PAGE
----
Final Call for Entries – Foyle Young Poets of the Year Award

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Young poets from around the world are invited to take part in the Foyle Young Poets of the Year competition. The deadline for entry is the end of the month, 31 July 2013.

The judge for this year’s competition, acclaimed poet Hannah Lowe has joined forces with Foyle Young Poet 2012 Tallulah Hutson to encourage young people to draw on real-life experience in their writing and take the chance to enter this year.

Any young person writing in English can enter the competition, whether they have been writing for a long time or just started. All they need is a passionate engagement with words. The Foyle Young Poets of the Year Award 2013 is supported by the Foyle Foundation, is free to enter, and more details can be found on the dedicated website at www.foyleyoungpoets.org

Last year’s Foyle Young Poets competition attracted entries from a staggering 7,351 young people aged between 11 – 17  from 60 countries worldwide, making it one of the largest literary competitions for young people in the world. It’s also an indication of the value that young people find in poetry as an outlet for self-expression.

The 2012 winners (15 top winners and 85 commended poets) spanned the globe, from New Zealand to Nigeria and right across the UK.

Foyle Young Poets of the Year 2012 winner, Tallulah Hutson

Foyle Young Poets of the Year 2012 winner, Tallulah Hutson

Tallulah Hutson from north London, now 17-years-old, was one of 15 winners in 2012 with the moving poem ‘The Accident’ which, unbeknown to the judges, also referred to a real-life childhood tragedy when Tallulah’s father was severely injured in a car accident. In the poem 16-year-old Tallulah talked about life before the event – and later visiting him in hospital. The poem is particularly poignant because Tallulah deliberately does not reveal that the accident involved her father, who was in a coma and suffered brain damage.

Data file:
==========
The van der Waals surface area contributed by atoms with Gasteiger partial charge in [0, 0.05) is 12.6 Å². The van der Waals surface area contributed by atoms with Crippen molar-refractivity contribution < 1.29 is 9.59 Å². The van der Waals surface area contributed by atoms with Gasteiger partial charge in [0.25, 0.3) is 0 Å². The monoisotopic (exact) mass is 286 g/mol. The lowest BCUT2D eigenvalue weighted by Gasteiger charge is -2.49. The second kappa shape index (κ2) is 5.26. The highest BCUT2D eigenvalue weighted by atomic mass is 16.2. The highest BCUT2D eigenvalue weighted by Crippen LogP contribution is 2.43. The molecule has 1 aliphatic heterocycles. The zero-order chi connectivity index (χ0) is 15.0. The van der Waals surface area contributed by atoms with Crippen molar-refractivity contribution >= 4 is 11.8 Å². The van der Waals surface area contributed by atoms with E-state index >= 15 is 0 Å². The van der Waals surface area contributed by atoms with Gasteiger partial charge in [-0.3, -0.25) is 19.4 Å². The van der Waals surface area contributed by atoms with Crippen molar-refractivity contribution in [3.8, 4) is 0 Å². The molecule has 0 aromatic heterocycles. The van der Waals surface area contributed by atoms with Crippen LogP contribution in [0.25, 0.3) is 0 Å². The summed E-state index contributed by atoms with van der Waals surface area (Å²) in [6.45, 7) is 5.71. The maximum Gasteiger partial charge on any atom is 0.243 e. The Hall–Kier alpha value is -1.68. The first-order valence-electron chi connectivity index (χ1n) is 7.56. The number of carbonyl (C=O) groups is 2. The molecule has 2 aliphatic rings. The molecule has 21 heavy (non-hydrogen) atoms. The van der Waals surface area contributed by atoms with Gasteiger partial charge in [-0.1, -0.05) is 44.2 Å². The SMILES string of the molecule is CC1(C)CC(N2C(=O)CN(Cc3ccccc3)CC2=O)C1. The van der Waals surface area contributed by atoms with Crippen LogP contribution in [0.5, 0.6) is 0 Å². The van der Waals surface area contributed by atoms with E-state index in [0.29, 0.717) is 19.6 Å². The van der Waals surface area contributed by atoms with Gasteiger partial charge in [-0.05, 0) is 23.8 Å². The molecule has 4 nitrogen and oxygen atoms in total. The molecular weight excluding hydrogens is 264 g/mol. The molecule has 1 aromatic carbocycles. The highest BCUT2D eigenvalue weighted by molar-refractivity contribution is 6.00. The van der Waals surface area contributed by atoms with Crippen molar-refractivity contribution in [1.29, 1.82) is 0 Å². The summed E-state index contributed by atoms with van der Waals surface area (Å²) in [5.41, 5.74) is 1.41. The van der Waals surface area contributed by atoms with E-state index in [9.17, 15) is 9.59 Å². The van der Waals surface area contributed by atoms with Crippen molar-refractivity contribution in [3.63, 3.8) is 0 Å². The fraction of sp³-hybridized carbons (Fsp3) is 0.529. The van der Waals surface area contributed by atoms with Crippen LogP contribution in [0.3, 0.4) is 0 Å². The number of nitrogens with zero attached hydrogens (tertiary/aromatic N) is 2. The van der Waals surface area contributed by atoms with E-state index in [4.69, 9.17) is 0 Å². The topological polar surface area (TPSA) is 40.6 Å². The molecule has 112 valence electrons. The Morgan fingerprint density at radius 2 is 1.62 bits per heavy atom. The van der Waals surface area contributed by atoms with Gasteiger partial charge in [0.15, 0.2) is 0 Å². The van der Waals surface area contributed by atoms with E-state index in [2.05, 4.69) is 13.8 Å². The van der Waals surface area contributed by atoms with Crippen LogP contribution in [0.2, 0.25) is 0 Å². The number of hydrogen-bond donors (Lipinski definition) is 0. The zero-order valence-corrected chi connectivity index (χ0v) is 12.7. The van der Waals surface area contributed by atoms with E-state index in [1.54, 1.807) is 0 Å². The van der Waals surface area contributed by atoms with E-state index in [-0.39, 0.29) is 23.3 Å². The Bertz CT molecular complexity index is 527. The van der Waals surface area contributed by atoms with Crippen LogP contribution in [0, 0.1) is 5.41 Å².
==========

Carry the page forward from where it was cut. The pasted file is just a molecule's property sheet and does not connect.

Similarly,  Foyle Young Poets 2013 judge Hannah Lowe’s first collection of poems, Chick, is a moving exploration of the turbulent life and death of her father, a Chinese-black Jamaican migrant who disappeared every night to play cards in London’s old East End to support his family. Whilst separated by a few decades, both poets found inspiration in life experiences and turned them into celebrated pieces of writing.

Hannah Lowe said: “Tallulah’s poem “The Accident” is a moving evocation of childhood memories, both good and bad. Part of its beauty is how it channels sadness through the skillful use of language and image. I would always encourage young writers to “write what they know” and express their feelings and frustrations. We feel this competition can be a positive outlet for them.”

Tallulah Hutson, said: “I was just attempting to record some memories in the poem, but somehow it ended up depicting feelings I can’t otherwise express,  although to anyone read­ing it, it is not immed­iately obvious who or what it is about. In many respects it is still quite personal. Of course, there are many others who have been through similar experiences and I’d encourage them to use writing as an outlet for expressing feelings that are sometimes hard to communicate.”

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